She said, “The scariest thought was that I was just ordinary, because I had to prove myself. Every comment, every glance from others carried immense significance, affecting my intelligence score, my charm score, and my popularity.”
Losing a sense of security means what?
Dweck found that children without a sense of security typically exhibit four behaviors:
- Avoid challenges, fearing that they will expose their lack of intelligence
- When faced with setbacks, they lose control of their emotions and give up easily
- They have difficulty accepting feedback and criticism, refusing to admit failure and rejecting criticism
- They envy those who are better than them at a particular activity and will try to deceive or harm their opponents, and are unable to feel happy about others’ success.
Lifelong learning, creativity, growth mindset, emotional management, emotional intelligence/empathy, and intrinsic motivation are closely linked to a sense of security, according to numerous surveys and studies. Therefore, having a sense of security largely determines one’s success in life.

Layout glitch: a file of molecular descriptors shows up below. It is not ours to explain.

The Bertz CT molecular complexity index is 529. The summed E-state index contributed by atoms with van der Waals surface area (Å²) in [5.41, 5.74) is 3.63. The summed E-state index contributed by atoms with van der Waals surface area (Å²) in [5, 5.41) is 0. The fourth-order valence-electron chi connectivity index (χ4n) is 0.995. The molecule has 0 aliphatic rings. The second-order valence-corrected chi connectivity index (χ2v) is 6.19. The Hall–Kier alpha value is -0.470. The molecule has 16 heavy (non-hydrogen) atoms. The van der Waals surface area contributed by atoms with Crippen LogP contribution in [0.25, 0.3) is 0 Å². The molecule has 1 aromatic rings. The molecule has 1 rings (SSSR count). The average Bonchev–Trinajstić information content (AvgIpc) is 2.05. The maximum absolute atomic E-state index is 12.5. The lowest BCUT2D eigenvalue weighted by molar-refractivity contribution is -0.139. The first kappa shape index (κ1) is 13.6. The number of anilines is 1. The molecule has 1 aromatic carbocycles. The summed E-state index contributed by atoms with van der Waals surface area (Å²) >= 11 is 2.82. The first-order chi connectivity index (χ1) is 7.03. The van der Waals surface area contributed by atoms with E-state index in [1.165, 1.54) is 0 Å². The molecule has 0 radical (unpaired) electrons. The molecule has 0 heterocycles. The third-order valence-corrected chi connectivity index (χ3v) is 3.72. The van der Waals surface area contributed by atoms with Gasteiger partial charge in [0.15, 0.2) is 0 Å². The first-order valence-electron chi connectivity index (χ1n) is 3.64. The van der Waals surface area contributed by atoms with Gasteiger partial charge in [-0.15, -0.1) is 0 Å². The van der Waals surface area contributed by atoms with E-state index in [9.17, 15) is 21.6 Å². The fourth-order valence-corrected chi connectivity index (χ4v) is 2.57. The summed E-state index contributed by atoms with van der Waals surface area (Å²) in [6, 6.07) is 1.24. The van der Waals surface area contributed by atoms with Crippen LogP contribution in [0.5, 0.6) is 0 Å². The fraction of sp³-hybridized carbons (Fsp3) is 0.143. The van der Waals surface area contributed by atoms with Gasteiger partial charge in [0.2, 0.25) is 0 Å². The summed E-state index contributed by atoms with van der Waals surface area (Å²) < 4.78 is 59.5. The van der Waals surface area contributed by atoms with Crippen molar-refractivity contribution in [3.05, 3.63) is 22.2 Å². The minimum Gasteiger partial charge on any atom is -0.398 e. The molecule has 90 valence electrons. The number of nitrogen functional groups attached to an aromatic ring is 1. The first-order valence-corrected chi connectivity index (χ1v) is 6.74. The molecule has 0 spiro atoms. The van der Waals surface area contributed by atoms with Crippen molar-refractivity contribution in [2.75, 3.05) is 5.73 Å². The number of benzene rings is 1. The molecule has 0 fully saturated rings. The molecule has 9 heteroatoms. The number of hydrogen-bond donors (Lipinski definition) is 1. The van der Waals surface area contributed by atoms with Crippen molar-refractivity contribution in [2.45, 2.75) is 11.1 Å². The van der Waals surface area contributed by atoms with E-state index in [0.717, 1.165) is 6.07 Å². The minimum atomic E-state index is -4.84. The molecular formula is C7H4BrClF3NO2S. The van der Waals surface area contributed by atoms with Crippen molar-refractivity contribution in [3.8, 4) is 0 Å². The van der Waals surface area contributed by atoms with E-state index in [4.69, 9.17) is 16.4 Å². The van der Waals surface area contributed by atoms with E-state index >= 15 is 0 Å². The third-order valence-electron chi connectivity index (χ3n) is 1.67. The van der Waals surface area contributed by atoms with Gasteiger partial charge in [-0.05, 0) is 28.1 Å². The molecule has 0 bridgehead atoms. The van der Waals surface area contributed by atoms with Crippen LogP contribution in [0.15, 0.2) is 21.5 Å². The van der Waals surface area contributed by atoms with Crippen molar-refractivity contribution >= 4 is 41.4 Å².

On the other hand, lacking a sense of security can make you afraid of failure and give up easily, making it difficult to sustain success in the real world.
How do you know if you have a sense of security? You may want to consider the questions posed by Jiang Xueqin:
– Do you have someone in your life who understands you, believes in you, and loves you unconditionally?
– Do strangers enjoy meeting you and spending time with you?
– Do you believe that the people around you will help you when you need it?
– Do you believe that the world is a good, just, and fair place, and that you can work hard to achieve success?
– Can you see the strengths in everyone you know?
03A small dish is not a trap, but a treasure of diversity
During a period of confusion, Jiang Xueqin returned to Canada. He learned to sing, play the piano, play the bass guitar, attended driving school, cooking school, drama school, tried parkour, rock climbing, Brazilian jiu-jitsu, crossfit, yoga, meditation, woodworking, photography, and even organic farming.